As director of Community College Partnerships at UCLA, Herrera develops partnerships and faculty academic exchanges with California community colleges and helps students transfer to the University of California.
Herrera has worked on issues of admissions, student recruitment and retention since arriving on campus in 1981. Three years ago, he established the popular Summer Intensive Transfer Experience program, a six-day academic residential program for transfers that provides them with an insider's guide to UCLA.
Herrera knows all too well about society's low expectations of underrepresented students. As the fifth of six children born to a domestic housekeeper and an asphalt worker, Herrera never believed college was attainable.
"I would not have pursued an education if it weren't for that one counselor at my high school who literally filled out my application, drove me to the admissions office and paid my application fee," says Herrera, who held three jobs during college to pay for his education.
Herrera holds a bachelor's degree in behavioral science from California State Polytechnic University, Pomona and a master's degree in public administration from California State University, Dominguez Hills. It was that act of selflessness by his high school counselor that led Herrera to a career in education.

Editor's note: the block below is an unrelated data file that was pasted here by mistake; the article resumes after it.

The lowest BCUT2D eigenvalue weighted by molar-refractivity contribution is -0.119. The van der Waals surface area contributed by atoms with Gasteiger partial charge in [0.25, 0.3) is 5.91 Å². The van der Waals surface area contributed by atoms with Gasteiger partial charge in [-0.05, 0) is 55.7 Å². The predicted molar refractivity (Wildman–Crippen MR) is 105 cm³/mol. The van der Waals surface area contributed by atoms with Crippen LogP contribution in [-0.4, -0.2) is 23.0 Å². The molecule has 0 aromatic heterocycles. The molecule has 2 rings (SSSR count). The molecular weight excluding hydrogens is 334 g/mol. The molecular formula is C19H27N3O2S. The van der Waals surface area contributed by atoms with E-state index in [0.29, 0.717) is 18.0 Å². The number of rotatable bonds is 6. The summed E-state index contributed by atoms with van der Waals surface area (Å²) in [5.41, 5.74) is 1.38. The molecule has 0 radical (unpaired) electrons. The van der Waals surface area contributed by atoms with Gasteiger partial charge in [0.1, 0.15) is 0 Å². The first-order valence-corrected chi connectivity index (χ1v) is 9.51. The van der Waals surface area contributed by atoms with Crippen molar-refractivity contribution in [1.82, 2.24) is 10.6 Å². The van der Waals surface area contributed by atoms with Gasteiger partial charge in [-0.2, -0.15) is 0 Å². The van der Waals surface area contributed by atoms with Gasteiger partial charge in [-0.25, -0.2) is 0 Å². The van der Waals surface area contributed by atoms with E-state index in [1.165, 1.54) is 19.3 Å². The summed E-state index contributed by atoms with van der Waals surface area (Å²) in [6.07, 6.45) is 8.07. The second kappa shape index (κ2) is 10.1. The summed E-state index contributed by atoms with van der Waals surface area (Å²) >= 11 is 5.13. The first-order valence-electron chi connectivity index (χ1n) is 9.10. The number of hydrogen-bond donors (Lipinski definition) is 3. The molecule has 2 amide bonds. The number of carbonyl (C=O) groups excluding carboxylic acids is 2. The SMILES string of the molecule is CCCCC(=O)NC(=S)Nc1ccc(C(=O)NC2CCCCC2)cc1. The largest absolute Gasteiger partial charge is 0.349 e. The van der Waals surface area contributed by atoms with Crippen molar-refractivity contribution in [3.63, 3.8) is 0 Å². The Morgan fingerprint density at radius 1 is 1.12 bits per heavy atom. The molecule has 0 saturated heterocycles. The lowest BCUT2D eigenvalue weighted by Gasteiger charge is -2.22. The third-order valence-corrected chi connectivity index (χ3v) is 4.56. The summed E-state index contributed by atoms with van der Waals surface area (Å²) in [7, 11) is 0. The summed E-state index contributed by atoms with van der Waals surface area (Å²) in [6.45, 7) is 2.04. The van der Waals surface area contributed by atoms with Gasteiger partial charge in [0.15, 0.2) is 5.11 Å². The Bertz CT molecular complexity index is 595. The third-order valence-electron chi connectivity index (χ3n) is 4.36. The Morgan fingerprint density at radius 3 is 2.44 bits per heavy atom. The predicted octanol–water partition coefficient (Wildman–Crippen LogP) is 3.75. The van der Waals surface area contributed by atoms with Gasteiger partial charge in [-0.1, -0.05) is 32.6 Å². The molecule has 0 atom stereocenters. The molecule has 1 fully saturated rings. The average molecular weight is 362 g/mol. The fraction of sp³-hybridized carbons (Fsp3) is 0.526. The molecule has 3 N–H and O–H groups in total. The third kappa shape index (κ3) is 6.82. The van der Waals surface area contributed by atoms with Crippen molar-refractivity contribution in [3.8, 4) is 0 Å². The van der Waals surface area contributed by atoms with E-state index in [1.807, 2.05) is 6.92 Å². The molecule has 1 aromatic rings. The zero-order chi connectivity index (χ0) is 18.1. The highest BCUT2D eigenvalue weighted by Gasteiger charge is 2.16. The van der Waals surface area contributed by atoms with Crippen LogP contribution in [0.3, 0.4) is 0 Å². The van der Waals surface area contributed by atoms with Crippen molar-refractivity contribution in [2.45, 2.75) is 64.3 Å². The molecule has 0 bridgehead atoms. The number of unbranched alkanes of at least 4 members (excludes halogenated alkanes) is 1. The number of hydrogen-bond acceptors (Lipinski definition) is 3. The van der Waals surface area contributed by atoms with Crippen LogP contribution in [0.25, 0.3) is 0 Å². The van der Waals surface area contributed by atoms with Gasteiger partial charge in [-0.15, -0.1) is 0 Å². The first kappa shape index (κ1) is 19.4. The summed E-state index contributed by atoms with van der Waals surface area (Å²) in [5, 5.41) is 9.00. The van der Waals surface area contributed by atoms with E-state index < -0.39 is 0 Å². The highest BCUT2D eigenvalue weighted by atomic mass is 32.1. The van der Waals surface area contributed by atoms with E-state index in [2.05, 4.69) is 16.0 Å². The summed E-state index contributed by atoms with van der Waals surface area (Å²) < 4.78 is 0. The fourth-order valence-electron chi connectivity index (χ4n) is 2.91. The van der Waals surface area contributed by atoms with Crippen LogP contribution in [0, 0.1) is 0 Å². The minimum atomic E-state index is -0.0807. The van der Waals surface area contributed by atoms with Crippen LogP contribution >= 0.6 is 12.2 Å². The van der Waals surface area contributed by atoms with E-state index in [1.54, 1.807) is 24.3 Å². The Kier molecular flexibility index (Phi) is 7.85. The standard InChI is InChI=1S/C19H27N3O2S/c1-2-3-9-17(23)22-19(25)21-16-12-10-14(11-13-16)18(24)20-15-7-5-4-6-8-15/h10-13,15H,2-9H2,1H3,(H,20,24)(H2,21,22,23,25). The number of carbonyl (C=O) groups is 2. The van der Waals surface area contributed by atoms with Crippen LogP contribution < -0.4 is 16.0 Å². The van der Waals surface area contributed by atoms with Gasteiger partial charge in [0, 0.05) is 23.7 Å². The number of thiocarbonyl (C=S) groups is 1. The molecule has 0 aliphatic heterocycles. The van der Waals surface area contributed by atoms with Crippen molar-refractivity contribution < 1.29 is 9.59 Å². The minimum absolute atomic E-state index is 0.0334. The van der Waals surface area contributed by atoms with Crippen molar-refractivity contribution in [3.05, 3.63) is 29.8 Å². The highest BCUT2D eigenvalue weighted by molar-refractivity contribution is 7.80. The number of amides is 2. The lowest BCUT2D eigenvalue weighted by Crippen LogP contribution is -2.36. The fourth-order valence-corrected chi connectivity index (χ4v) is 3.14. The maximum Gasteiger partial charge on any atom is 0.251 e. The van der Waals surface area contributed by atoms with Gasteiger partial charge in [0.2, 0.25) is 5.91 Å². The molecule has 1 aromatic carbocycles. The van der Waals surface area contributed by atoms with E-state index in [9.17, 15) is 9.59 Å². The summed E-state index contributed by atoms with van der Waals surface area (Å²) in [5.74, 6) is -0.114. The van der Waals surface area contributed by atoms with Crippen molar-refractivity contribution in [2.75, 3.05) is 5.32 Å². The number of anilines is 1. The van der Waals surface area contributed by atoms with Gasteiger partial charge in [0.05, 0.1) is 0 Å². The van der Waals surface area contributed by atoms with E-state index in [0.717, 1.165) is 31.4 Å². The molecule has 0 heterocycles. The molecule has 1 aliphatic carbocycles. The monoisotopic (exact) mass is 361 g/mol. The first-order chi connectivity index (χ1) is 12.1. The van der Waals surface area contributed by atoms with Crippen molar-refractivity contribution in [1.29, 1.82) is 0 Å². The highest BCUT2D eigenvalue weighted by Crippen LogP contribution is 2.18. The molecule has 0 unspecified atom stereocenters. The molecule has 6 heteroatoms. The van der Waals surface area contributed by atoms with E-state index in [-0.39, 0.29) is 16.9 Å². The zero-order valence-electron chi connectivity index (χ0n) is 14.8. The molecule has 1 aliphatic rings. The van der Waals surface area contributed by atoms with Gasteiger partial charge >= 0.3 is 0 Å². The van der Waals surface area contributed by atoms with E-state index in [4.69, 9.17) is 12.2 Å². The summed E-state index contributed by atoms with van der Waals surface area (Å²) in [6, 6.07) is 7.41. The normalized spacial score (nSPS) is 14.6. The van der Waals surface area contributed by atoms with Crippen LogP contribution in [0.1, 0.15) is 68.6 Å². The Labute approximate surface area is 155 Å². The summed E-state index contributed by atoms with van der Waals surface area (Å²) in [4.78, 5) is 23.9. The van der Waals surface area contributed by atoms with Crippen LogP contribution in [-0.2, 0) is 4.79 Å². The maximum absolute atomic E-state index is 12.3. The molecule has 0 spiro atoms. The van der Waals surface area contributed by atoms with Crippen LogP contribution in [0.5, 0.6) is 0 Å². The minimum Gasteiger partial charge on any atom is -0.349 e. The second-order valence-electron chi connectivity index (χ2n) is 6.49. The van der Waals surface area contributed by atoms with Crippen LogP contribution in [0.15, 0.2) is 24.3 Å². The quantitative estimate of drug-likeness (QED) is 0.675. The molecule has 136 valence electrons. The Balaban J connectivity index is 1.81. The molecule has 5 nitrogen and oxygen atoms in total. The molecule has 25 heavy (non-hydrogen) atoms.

"The belief that one person had in me inspired me to help others," says Herrera, who decided early on to focus on community colleges.
"In order for us to gain parity in higher education institutions, we have to start at the community college level because that is where the low-income population of qualified Latinos, African Americans and others are enrolled," says longtime friend and Congresswoman Hilda Solis, D-California, who met Herrera when they were both students at Cal Poly Pomona. "Alfred is one of the few people in this country who understand the critical role community colleges play."
Outside of UCLA, Herrera has devoted much of his energy to a 15-year fight to give undocumented students access to higher education. He co-founded with Solis and others a network of professionals who lobbied legislators and educators for a bill in support of a court case known as "Leticia A," which pushes to allow undocumented students to pay in-state fees at CSU and community colleges.
Just last month, Herrera was invited to witness the governor's signing of AB-540. Now the lobbying campaign is focused on UC.
"It's so refreshing to know that the UC has someone as talented and experienced as Alfred," Solis says, "who makes it his personal agenda to help those who are less fortunate."